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I remember my first marathon (Big Sur) and the days before driving the course. It is a very hilly point to point course on hwy one in Northern California.
Flash forward I did finish in just over 4 hrs. They have one hill called "hurricane hill" at the 13 mile mark, I remember getting to the top and saying "efff this, never again will hills be a challenge.”
After this race I realized how important hill training is to a training schedule. No matter what you cannot escape hills, they are all around me in my home town.
I can hate them or learn to love them. I decided to love them and take them as mini accomplishments that need to be conquered. You grind it to the top and then look out over the views, it is very rewarding. I go heavy on hills on all my courses as most trail races are all about getting verticals it’s inevitable.
Hills and loving them!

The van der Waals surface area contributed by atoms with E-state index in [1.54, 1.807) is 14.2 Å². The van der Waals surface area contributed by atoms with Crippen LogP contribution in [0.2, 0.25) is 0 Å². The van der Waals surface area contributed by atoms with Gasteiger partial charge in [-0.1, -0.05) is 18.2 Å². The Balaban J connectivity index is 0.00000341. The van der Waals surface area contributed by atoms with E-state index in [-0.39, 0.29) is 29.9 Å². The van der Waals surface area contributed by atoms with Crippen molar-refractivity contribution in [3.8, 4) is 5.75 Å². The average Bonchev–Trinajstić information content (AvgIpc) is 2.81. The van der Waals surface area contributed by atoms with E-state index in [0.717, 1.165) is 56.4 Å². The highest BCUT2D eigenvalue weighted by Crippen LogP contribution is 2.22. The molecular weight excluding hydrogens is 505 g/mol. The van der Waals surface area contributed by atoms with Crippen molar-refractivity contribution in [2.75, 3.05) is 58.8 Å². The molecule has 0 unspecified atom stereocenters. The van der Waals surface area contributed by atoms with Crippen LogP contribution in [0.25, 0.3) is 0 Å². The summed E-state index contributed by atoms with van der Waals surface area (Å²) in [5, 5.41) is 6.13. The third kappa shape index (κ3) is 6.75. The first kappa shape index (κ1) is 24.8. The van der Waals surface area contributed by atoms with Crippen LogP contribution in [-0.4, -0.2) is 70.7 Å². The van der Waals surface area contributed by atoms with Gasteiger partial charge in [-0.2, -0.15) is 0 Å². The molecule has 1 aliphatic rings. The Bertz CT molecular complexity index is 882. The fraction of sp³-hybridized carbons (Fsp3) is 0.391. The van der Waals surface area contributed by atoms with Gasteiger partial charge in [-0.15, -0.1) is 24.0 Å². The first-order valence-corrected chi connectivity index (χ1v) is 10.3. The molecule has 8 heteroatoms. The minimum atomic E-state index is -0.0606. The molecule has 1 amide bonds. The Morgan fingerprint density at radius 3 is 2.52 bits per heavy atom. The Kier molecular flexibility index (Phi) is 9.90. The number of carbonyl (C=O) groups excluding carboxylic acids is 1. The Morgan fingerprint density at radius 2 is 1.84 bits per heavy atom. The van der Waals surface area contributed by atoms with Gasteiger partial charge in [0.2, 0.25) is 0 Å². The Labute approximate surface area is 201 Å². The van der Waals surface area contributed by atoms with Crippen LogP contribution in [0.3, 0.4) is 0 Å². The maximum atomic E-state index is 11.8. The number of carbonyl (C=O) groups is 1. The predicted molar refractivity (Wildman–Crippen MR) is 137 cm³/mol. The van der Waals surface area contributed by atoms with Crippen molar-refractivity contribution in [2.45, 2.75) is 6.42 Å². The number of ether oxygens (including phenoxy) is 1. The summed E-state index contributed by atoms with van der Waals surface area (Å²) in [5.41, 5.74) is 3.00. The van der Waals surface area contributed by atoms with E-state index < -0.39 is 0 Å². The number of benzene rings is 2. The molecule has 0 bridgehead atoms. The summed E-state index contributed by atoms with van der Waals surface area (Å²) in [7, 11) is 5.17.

I find the biggest hills near my house and run them regularly. You might not think it is helping you because it seems slow but you need to run hills to handle them. Just do them! But don’t run hills more than twice weekly and put a day or two in between.
I love to put my head down and take it one step at a time, sometimes if it’s a new hill I walk very steep sections and then know what the hard parts are and I can be better prepared on my next time up.
Take it as it comes and never say never. The more you run hills the easier they will become.
Michael Anderson on Running is a regular My Best Runs column.(02/10/2019) ⚡AMP
The Big Sur Marathon follows the most beautiful coastline in the world and, for runners, one of the most challenging. The athletes who participate may draw inspiration from the spectacular views, but it takes major discipline to conquer the hills of Highway One on the way to the finish line. Named "Best Marathon in North America" by The Ultimate Guide...more...